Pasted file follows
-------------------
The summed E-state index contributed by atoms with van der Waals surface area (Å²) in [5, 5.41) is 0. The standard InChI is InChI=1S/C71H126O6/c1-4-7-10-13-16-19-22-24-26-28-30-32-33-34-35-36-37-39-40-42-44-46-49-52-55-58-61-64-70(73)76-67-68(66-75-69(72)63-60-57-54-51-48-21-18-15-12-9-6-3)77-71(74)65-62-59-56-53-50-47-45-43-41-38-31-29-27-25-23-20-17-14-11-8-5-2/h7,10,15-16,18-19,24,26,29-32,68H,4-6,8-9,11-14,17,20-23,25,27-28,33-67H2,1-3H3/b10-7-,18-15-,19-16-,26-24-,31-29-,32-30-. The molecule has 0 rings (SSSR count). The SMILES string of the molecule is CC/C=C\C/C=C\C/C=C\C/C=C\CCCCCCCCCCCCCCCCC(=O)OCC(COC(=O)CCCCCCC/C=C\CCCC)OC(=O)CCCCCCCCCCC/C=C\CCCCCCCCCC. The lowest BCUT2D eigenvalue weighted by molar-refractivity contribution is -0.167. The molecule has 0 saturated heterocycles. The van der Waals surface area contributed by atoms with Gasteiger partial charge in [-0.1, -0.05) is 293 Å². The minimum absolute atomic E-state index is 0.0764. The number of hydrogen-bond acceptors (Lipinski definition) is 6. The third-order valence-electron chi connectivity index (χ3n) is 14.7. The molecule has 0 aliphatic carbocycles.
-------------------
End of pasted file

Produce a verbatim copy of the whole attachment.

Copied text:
The summed E-state index contributed by atoms with van der Waals surface area (Å²) in [5, 5.41) is 0. The standard InChI is InChI=1S/C71H126O6/c1-4-7-10-13-16-19-22-24-26-28-30-32-33-34-35-36-37-39-40-42-44-46-49-52-55-58-61-64-70(73)76-67-68(66-75-69(72)63-60-57-54-51-48-21-18-15-12-9-6-3)77-71(74)65-62-59-56-53-50-47-45-43-41-38-31-29-27-25-23-20-17-14-11-8-5-2/h7,10,15-16,18-19,24,26,29-32,68H,4-6,8-9,11-14,17,20-23,25,27-28,33-67H2,1-3H3/b10-7-,18-15-,19-16-,26-24-,31-29-,32-30-. The molecule has 0 rings (SSSR count). The SMILES string of the molecule is CC/C=C\C/C=C\C/C=C\C/C=C\CCCCCCCCCCCCCCCCC(=O)OCC(COC(=O)CCCCCCC/C=C\CCCC)OC(=O)CCCCCCCCCCC/C=C\CCCCCCCCCC. The lowest BCUT2D eigenvalue weighted by molar-refractivity contribution is -0.167. The molecule has 0 saturated heterocycles. The van der Waals surface area contributed by atoms with Gasteiger partial charge in [-0.1, -0.05) is 293 Å². The minimum absolute atomic E-state index is 0.0764. The number of hydrogen-bond acceptors (Lipinski definition) is 6. The third-order valence-electron chi connectivity index (χ3n) is 14.7. The molecule has 0 aliphatic carbocycles.